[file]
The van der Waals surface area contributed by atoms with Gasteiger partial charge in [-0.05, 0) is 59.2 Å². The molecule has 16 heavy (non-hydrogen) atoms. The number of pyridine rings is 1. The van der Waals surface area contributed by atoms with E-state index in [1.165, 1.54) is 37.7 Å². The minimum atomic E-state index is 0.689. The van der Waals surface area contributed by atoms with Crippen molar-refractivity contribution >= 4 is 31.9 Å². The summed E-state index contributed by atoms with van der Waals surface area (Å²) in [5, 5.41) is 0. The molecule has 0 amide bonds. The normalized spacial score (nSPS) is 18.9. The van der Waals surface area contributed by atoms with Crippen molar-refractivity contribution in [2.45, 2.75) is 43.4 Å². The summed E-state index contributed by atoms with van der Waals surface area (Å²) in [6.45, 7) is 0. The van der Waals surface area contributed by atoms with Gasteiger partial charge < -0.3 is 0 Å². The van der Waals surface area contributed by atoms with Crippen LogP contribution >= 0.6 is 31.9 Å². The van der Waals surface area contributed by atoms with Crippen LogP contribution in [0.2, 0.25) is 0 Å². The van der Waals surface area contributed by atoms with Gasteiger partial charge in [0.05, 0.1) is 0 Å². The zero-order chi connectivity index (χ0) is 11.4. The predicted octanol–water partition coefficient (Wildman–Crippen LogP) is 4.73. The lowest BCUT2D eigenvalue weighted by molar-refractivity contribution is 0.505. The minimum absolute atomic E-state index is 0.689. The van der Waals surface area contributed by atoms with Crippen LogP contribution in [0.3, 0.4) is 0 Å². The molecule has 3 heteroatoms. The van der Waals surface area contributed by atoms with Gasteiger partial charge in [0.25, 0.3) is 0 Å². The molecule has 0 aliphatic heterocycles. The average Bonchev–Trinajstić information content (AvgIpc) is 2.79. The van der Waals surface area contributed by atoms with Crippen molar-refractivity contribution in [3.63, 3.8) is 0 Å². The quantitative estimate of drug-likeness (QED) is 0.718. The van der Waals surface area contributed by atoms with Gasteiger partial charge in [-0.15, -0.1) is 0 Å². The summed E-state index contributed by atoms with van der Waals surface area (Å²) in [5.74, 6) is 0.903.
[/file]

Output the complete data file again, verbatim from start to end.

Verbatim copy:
The van der Waals surface area contributed by atoms with Gasteiger partial charge in [-0.05, 0) is 59.2 Å². The molecule has 16 heavy (non-hydrogen) atoms. The number of pyridine rings is 1. The van der Waals surface area contributed by atoms with E-state index in [1.165, 1.54) is 37.7 Å². The minimum atomic E-state index is 0.689. The van der Waals surface area contributed by atoms with Crippen molar-refractivity contribution >= 4 is 31.9 Å². The summed E-state index contributed by atoms with van der Waals surface area (Å²) in [5, 5.41) is 0. The molecule has 0 amide bonds. The normalized spacial score (nSPS) is 18.9. The van der Waals surface area contributed by atoms with Crippen molar-refractivity contribution in [2.45, 2.75) is 43.4 Å². The summed E-state index contributed by atoms with van der Waals surface area (Å²) in [6.45, 7) is 0. The van der Waals surface area contributed by atoms with Gasteiger partial charge < -0.3 is 0 Å². The van der Waals surface area contributed by atoms with Crippen LogP contribution >= 0.6 is 31.9 Å². The van der Waals surface area contributed by atoms with Crippen LogP contribution in [0.2, 0.25) is 0 Å². The van der Waals surface area contributed by atoms with Gasteiger partial charge in [0.05, 0.1) is 0 Å². The zero-order chi connectivity index (χ0) is 11.4. The predicted octanol–water partition coefficient (Wildman–Crippen LogP) is 4.73. The lowest BCUT2D eigenvalue weighted by molar-refractivity contribution is 0.505. The minimum absolute atomic E-state index is 0.689. The van der Waals surface area contributed by atoms with Crippen LogP contribution in [0.3, 0.4) is 0 Å². The molecule has 3 heteroatoms. The van der Waals surface area contributed by atoms with Gasteiger partial charge in [0.25, 0.3) is 0 Å². The molecule has 0 aliphatic heterocycles. The average Bonchev–Trinajstić information content (AvgIpc) is 2.79. The van der Waals surface area contributed by atoms with Crippen molar-refractivity contribution in [3.63, 3.8) is 0 Å². The quantitative estimate of drug-likeness (QED) is 0.718. The van der Waals surface area contributed by atoms with Gasteiger partial charge in [-0.15, -0.1) is 0 Å². The summed E-state index contributed by atoms with van der Waals surface area (Å²) in [5.74, 6) is 0.903.